What to Do After the Exit Interview

You know you’re supposed to conduct exit interviews. And you may actually be doing them. But too often, the results are parked in a drawer never to be looked at again, says Nora Akins, who does HR consulting and training in Indiana and the Chicago area. Once the interviews are conducted, you need to analyze them to identify patterns that call for rectifying a situation. Common reasons for leaving — better pay, “personal” reasons, moving — can be a signal that something more serious is afoot.

Here are typical reasons people cite for leaving, what they can really mean, and what you should do.

Personal reasons

In one case, Akins noticed that a number of people were leaving because of a difficult person.”Sometimes people would say it’s personal and didn’t want to talk about it,” Akins says. Once she saw the pattern, she compared the numbers by department and analyzed “positive, negative and neutral” exits. Then, she brought the numbers to the attention of the CEO. In the end, she was able to fire the offending supervisor.

Pay

Frequently, when an employee says he is leaving for more money, it is a last plea for a raise, says Akins. But she warns against being tempted to concede to the employee’s demands.”I’ve found I was able to keep them for a short period of time, but that within a year, they were gone,” she says.

More on pay

There is another reason for not negotiating for giving a raise to an outgoing employee: When an employee says he is leaving for better pay, it is usually not the case, says Akins.”Frequently, they don’t know the reason for leaving. Nine times out of 10 there is another reason,” she says.

Institutional company culture

Akers talks about one place where a supervisor was allowed to thrive, yet there were serious problems. Akers was brought in when there were seven EEOC complaints at the company; she was able to effect change by showing the CEO that more cases could be brought against the company.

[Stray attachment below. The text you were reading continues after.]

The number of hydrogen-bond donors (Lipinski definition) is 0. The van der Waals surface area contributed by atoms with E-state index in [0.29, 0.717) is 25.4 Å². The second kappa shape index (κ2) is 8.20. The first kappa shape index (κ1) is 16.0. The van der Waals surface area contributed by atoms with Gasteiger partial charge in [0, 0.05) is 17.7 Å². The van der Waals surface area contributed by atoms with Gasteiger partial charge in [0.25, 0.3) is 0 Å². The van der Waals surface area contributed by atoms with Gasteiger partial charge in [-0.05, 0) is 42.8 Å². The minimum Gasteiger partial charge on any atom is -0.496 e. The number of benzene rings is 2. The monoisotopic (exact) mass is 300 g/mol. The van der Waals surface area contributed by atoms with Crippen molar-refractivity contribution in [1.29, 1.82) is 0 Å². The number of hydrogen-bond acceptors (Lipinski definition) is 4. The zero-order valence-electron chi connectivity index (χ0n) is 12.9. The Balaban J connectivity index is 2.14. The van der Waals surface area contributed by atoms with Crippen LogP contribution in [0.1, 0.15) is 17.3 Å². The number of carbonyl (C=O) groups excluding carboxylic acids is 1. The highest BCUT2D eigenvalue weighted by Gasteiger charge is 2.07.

Moving

When an outgoing employee says he is leaving because he is moving, it’s time to dig deeper.”Sometimes it’s because their spouse found another position,” says Akers. “But sometimes it’s because they got another position, because they wanted to leave you.” If that’s the case, you need to try to find out the real reason.

Length of employment

If a worker is leaving after only 120 days or less of employment, look at training as a possible reason.”Also, does the position make sense?” Akins asks. “I have seen people leave positions who were doing clerical work for multiple departments,” she says, pointing out that such a situation can make it difficult to do their work, politically and otherwise.

Informal company culture

Informal company culture can be a more difficult issue to identify, but it can be critical. Akins tells of a talented graphics artist who lasted one day because other employees were playing tricks on him. Wen she went to him and tried to convince him to return, the graphics artist said those were not the kinds of people he wanted to work with.

No response

One of the toughest – but most important –  interviews are the ones you can’t get. When a former worker doesn’t respond to a request for an interview, you need to try to find out why, particularly if there is a pattern.